May 4, 1999 Dallas -- Twenty-eight-year-old artist Leslie Kenegar has a group of her paintings that she hides in her back closet and describes as "just for me - I don't want anybody else to know I've felt that way." On her other walls, however, hang the bright paintings she's done in her sunny moods.
What makes the difference? Kenegar thinks the answer lies with St. John's wort, said Dr. Madhukar Trivedi, associate professor of psychiatry at UT Southwestern Medical Center at Dallas. He is seeking volunteers for the first controlled U.S. study of this popular plant derivative, known scientifically as hypericum, for the treatment of major depression.
Trivedi, who is a specialist in researching and treating depression, said he doesn't know whether St. John's wort is effectively treating Kenegar and the depression of others or not - and that's just the point.
"The more we know about depression and its treatments the better," he said. "Many people believe that this supplement, easily obtained in health-food stores and neighborhood pharmacies, is helpful in improving their sad, low moods. But it has not been studied in this country, and the European studies were not conducted with the same tight controls as our research at UT Southwestern."
Although there are now several classes of drugs that work well for patients who suffer from depression, Trivedi said that all medications don't work for all people. "The more medications we develop, the more people we will be able to help," he said. "And patients should understand that they still need to be monitored by a physician when taking St. John's wort for depression."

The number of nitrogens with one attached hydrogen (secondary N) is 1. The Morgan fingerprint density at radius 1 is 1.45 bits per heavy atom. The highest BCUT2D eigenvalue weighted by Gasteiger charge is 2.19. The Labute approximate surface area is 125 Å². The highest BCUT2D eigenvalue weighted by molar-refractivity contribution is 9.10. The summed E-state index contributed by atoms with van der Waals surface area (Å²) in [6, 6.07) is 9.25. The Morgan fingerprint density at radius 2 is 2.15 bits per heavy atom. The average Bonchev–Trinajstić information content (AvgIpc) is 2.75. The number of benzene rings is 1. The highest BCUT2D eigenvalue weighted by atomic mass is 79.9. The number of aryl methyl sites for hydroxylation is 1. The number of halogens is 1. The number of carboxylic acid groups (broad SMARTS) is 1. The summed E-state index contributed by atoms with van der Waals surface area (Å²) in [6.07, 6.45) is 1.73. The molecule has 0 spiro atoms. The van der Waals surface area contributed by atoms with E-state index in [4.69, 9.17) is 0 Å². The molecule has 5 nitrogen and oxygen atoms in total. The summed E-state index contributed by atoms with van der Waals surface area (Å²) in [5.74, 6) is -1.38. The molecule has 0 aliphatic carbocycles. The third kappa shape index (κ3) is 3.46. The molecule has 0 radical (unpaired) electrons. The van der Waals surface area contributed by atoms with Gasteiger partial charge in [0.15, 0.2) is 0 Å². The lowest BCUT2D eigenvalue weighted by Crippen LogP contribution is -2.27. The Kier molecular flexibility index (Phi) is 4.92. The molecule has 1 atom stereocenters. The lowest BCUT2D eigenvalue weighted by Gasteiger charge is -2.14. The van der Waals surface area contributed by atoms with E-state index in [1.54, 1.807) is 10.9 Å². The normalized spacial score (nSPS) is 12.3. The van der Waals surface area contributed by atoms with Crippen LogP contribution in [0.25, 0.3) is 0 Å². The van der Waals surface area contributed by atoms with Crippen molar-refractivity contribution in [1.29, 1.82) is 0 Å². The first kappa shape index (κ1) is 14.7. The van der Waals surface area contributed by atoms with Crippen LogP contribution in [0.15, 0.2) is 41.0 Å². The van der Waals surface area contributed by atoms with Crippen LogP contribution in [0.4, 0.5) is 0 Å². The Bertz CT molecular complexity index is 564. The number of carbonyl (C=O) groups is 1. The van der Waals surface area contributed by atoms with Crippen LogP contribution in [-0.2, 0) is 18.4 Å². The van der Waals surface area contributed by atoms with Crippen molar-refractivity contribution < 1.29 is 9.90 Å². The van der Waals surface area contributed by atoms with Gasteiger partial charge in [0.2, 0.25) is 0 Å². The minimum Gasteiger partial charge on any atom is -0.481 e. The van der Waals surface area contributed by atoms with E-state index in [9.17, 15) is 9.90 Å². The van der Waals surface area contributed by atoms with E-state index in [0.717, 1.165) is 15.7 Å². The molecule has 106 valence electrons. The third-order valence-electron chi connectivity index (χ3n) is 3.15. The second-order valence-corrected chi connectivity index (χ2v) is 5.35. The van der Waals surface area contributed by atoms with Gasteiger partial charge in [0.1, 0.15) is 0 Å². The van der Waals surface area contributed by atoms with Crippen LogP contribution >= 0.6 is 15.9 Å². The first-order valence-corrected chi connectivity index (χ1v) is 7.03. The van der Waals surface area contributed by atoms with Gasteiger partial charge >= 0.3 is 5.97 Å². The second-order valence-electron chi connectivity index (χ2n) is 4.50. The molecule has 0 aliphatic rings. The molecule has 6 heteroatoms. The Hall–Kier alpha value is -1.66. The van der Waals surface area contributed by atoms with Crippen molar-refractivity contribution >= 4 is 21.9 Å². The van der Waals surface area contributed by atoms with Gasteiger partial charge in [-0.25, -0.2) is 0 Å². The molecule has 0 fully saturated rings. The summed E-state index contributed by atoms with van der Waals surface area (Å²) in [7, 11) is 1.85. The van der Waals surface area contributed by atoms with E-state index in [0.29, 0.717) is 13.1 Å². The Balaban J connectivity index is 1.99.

St. John's wort, which has been used for mood elevation over many centuries, has grown in popularity recently, along with ginseng and other products considered natural.
Participants in the three-month study must be 18 years of age or older. Each will be given the St. John's wort drug; sertraline, a serotonin re-uptake inhibitor; or a placebo (sugar pill).
Kenegar won't be able to participate in the study because she's already taking the medication. But she said she'd be waiting to learn the outcome because she agrees with Trivedi that scientists need to learn more about natural substances that people are taking for medicinal purposes.
The National Institute of Mental Health agreed to fund the project without financial input from pharmaceutical companies.
For information on the St. John's wort study, call 214-648-8333.
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The above story is reprinted from materials provided by University Of Texas Southwestern Medical Center At Dallas.
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